Long term Cognitive outcomes of prematurely born infants: A
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Prematurity constitutes a risk factor for developmental delay in infancy and childhood. This study aims to:
1) Determine long-term cognitive outcome in prematurely delivered children and compare with term-delivered children using WISC-IV and Stroop tests,
2) Examine the relation Denver II, Bayley III and WISC-IV, Stroop tests

The study group consisted of children born prematurely who had been tested with Denver II and Bayley III in their first 2 years, been under follow-up and were evaluated with WISC?IV and Stroop tests 6-10 years later.

Results:
--The study group (n=60, 25 F, 35 M) was 8,0 ± 2,4 (6-10.7) years old when given WISC-IV and Stroop tests.

--Gestational age in the study group was 34-37 weeks in 25%, 30- 33 weeks in 48.3%, and less than 29 weeks in 26.7%.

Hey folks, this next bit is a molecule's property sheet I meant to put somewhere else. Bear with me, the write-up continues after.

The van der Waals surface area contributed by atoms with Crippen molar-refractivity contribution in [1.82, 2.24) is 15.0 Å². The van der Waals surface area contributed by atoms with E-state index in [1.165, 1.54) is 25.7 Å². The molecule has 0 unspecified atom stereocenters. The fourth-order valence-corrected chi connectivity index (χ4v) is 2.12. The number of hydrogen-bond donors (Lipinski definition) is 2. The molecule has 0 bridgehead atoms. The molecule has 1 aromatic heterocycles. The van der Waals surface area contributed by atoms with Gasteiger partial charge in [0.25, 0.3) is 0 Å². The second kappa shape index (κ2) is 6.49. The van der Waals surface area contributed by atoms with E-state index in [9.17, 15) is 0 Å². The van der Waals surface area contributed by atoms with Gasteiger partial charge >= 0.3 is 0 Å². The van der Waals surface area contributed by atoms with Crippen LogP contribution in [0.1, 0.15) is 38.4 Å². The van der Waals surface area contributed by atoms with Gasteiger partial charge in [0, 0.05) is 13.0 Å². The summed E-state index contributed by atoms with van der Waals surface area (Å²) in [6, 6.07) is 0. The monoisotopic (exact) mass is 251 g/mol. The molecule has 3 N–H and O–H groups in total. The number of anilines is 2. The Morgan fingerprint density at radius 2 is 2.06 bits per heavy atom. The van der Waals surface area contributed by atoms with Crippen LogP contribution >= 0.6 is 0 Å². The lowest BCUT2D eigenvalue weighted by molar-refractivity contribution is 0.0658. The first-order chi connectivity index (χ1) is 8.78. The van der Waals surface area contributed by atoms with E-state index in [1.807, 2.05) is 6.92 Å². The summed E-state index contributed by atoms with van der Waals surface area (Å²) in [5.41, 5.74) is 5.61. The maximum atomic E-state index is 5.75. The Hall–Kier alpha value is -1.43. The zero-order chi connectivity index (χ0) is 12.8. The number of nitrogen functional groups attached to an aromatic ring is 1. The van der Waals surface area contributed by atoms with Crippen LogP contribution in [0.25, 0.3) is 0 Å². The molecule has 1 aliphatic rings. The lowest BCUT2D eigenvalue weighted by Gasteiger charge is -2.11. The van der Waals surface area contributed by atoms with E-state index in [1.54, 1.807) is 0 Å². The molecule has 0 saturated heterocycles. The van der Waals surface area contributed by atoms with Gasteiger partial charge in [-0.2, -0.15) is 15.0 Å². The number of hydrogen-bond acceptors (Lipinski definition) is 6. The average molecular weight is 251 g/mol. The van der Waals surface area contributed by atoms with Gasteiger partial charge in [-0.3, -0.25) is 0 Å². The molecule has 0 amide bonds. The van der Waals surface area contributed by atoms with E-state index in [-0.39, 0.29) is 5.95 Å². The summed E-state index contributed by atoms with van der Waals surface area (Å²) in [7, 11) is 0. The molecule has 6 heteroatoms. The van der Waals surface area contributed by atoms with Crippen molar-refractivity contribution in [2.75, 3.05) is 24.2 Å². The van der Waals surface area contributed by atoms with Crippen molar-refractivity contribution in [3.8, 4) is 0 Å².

--On WISC-IV the verbal comprehension index, perceptual reasoning index, working memory index and full-scale IQ scores were lower in the study group compared to the control group.

--The study group took longer to complete the Stroop test. Lower socioeconomic status and parental education level were associated with lower verbal comprehension index.

--Denver II and Bayley III test results were related to WISC-IV results but not to the Stroop test results.

The findings concluded that prematurity has a negative effect on the outcomes of the WISCIV and Stroop tests at school level. The Denver II and Bayley III exams, administered at the age of two years, are likely to predict WISCIV outcomes.

Source: https://onlinelibrary.wiley.com/doi/10.1111/ped.14697?af=R
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